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Gmane
From: Steven Rostedt <rostedt <at> goodmis.org>
Subject: Re: [PATCH v2] printk: Have printk() never buffer its data
Newsgroups: gmane.linux.kernel
Date: Monday 25th June 2012 15:55:41 UTC (over 4 years ago)
On Mon, 2012-06-25 at 17:22 +0200, Kay Sievers wrote:
> On Mon, Jun 25, 2012 at 4:26 PM, Steven Rostedt 
wrote:
> > On Mon, 2012-06-25 at 15:56 +0200, Ingo Molnar wrote:
> 
> >> Anyway, bike shed painting aside, the patch looks like a
> >> workable solution to me.
> >
> > Great! Lets hope Kay feels the same way.
> 
> Hmm, what I still miss, is how the log record export should work
> properly with unbuffered continuation lines.
> 
> The buffering of continuation line users resulted in a clean one
> record per logged line. Now we will get all separated records for all
> continuation prints of a single line, which would either need to be
> merged in userspace, or internally.

Merge it in userspace.

> 
> Non-buffered continuation lines and and a record buffer don't play
> that well with each other.

Yeah, I know, as they seem to be a problem together in the coding.

>  It also sounds like quite a lot of wasted
> headers in the buffer, which we need to carry around and throw away
> when we reconstruct the line for output again. If we merge them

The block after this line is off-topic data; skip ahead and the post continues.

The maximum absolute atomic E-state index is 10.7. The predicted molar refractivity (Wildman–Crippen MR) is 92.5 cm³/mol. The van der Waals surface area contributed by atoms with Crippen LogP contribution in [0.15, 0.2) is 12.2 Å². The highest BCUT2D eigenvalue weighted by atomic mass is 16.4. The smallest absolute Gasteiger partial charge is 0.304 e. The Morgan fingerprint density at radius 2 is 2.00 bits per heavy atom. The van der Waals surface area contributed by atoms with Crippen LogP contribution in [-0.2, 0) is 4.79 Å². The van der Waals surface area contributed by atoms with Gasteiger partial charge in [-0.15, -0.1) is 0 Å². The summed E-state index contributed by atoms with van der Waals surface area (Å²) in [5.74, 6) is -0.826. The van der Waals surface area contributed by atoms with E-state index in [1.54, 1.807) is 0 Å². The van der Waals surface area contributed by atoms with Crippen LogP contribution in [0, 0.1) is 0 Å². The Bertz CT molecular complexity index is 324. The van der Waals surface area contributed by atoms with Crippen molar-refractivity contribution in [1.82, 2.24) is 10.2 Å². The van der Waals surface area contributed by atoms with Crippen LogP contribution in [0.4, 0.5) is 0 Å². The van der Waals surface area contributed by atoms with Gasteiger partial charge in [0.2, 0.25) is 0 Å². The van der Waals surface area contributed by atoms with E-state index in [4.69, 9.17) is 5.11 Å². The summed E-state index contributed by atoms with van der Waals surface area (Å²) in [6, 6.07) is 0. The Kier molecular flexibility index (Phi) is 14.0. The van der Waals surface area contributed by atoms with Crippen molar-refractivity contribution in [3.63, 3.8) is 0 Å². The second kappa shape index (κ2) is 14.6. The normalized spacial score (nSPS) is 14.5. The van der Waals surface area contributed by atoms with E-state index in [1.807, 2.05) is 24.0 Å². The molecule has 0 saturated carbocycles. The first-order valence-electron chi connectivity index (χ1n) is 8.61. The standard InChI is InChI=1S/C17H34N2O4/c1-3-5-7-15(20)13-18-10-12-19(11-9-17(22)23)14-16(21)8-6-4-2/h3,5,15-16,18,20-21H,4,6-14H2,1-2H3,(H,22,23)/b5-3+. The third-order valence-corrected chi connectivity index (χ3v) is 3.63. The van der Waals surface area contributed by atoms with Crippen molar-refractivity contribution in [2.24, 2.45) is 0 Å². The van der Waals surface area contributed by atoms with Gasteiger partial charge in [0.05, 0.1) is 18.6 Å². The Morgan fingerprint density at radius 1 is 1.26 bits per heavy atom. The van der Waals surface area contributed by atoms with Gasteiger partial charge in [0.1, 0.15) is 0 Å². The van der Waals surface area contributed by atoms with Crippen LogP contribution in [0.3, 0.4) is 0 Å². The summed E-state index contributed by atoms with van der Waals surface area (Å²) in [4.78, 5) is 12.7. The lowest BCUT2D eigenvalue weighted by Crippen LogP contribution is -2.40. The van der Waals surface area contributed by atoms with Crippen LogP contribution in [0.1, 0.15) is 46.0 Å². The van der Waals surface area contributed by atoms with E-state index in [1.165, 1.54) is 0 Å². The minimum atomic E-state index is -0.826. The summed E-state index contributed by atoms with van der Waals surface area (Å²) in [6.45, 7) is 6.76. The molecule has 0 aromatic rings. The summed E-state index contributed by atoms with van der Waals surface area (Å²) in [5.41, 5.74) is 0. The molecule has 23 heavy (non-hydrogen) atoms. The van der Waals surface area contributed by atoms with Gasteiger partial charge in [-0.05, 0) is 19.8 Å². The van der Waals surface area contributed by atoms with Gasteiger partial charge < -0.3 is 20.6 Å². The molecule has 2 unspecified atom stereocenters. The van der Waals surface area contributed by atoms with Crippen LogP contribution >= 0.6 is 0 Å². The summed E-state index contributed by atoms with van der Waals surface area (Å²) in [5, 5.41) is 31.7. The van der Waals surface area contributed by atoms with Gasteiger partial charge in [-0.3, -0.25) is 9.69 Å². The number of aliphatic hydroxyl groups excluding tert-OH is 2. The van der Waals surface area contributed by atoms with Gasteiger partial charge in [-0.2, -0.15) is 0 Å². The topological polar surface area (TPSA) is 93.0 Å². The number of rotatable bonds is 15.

> internally we mess around with the sequence numbers, if we merge them
> in userspace we would need to export the flags to do that.

As I'm still on debian and fedora 14, I have to admit that I do not
quite understand exactly what you are trying to do with systemd or your
logging facility. But it seems to become clear that printk isn't a tool
for it.

What exactly are you trying to record from the kernel? Device
information, kernel diagnostics, or something else? Maybe there should
be another facility besides printk that can pass what you want to your
utilities.

printk is the first line of attack for kernel developers to find their
bugs. If it becomes bloated and focused on users, it will make
development of the kernel much more difficult.

Perhaps we should have added a hook or a tracepoint at the beginning of
printk that your logging facility could attach to, and then it could do
logging and buffering in any manner it would like, instead of hijacking
the best debugging tool that kernel developers use.

I'm starting to side with Ingo that the new printk should be reverted
and rethought, and find another answer to the fixes that it solved.

-- Steve
 
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